ss, and gathered about the door in excited groups. Inside the house there was a tremendous clatter; dishes rattled, feet ran hither and thither, voices called frantically. Every few moments a woman would dart out of the doorway, sending a startled whirl of chickens before her, deposit something in the back of the vehicle, and dash back again.
There seemed to be but one man on the premises, a big, benevolent-looking fellow, whose placid face wore an unaccustomed expression of nervous tension. He came stumbling out of the house, and walked abstractedly around the horses. He was making strange motions with his head, strongly indicative of a tendency to strangulation, and ever and anon he clutched his white collar and looked toward the house with an air of desperation. He made three aimless pilgrimages around the equipage and then paused, and addressed the goose and gander that had been following him: "We'll miss that train as sure as blazes," he remarked, stonily.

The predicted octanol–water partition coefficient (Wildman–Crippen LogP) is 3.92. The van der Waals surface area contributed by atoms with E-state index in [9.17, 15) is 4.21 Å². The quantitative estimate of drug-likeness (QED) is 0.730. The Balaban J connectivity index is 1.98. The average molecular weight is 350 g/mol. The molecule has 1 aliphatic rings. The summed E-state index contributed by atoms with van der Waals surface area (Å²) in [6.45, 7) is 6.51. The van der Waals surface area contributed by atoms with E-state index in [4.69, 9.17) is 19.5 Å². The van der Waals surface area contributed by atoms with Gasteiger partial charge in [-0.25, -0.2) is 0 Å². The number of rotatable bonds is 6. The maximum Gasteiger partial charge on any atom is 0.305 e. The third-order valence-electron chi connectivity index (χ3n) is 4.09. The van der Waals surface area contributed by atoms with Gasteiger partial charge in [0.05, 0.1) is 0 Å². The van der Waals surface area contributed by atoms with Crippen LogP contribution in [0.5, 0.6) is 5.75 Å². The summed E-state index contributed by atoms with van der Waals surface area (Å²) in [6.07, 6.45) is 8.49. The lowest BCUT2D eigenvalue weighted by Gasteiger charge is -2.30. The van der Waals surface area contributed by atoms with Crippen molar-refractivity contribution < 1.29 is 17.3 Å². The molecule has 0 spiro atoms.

A slim little woman, in a faded li